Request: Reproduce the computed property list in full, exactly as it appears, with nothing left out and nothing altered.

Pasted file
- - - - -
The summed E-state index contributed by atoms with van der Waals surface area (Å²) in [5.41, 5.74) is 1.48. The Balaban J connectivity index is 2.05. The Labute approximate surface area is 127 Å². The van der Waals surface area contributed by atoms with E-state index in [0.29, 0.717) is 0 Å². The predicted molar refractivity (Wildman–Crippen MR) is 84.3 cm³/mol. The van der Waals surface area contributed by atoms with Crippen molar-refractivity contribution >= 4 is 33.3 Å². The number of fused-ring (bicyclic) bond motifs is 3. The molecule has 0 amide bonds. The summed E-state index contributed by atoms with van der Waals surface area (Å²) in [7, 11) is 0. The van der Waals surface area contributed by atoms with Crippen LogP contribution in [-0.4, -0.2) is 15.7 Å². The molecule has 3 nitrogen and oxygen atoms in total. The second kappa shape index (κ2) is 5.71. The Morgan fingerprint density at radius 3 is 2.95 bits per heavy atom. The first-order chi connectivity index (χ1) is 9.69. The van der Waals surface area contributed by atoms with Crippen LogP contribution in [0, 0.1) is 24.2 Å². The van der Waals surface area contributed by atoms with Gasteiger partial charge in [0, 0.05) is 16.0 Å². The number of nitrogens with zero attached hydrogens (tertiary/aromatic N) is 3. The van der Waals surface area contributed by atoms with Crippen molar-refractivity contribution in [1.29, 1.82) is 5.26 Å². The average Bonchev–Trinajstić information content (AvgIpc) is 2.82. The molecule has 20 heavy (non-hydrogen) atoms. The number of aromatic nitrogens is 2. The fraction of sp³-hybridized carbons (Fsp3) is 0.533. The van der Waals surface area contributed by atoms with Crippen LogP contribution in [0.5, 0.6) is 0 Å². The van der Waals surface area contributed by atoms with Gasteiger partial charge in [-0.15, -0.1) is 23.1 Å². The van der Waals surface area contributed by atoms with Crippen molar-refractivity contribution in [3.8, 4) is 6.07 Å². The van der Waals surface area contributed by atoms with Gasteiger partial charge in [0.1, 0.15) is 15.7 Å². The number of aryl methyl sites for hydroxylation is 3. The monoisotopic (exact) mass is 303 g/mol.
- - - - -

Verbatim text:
The summed E-state index contributed by atoms with van der Waals surface area (Å²) in [5.41, 5.74) is 1.48. The Balaban J connectivity index is 2.05. The Labute approximate surface area is 127 Å². The van der Waals surface area contributed by atoms with E-state index in [0.29, 0.717) is 0 Å². The predicted molar refractivity (Wildman–Crippen MR) is 84.3 cm³/mol. The van der Waals surface area contributed by atoms with Crippen molar-refractivity contribution >= 4 is 33.3 Å². The number of fused-ring (bicyclic) bond motifs is 3. The molecule has 0 amide bonds. The summed E-state index contributed by atoms with van der Waals surface area (Å²) in [7, 11) is 0. The van der Waals surface area contributed by atoms with Crippen LogP contribution in [-0.4, -0.2) is 15.7 Å². The molecule has 3 nitrogen and oxygen atoms in total. The second kappa shape index (κ2) is 5.71. The Morgan fingerprint density at radius 3 is 2.95 bits per heavy atom. The first-order chi connectivity index (χ1) is 9.69. The van der Waals surface area contributed by atoms with Crippen LogP contribution in [0, 0.1) is 24.2 Å². The van der Waals surface area contributed by atoms with Gasteiger partial charge in [0, 0.05) is 16.0 Å². The number of nitrogens with zero attached hydrogens (tertiary/aromatic N) is 3. The van der Waals surface area contributed by atoms with Crippen molar-refractivity contribution in [1.29, 1.82) is 5.26 Å². The average Bonchev–Trinajstić information content (AvgIpc) is 2.82. The molecule has 20 heavy (non-hydrogen) atoms. The number of aromatic nitrogens is 2. The fraction of sp³-hybridized carbons (Fsp3) is 0.533. The van der Waals surface area contributed by atoms with Crippen LogP contribution in [0.5, 0.6) is 0 Å². The van der Waals surface area contributed by atoms with Gasteiger partial charge in [-0.15, -0.1) is 23.1 Å². The van der Waals surface area contributed by atoms with Crippen molar-refractivity contribution in [3.8, 4) is 6.07 Å². The van der Waals surface area contributed by atoms with Gasteiger partial charge in [0.1, 0.15) is 15.7 Å². The number of aryl methyl sites for hydroxylation is 3. The monoisotopic (exact) mass is 303 g/mol.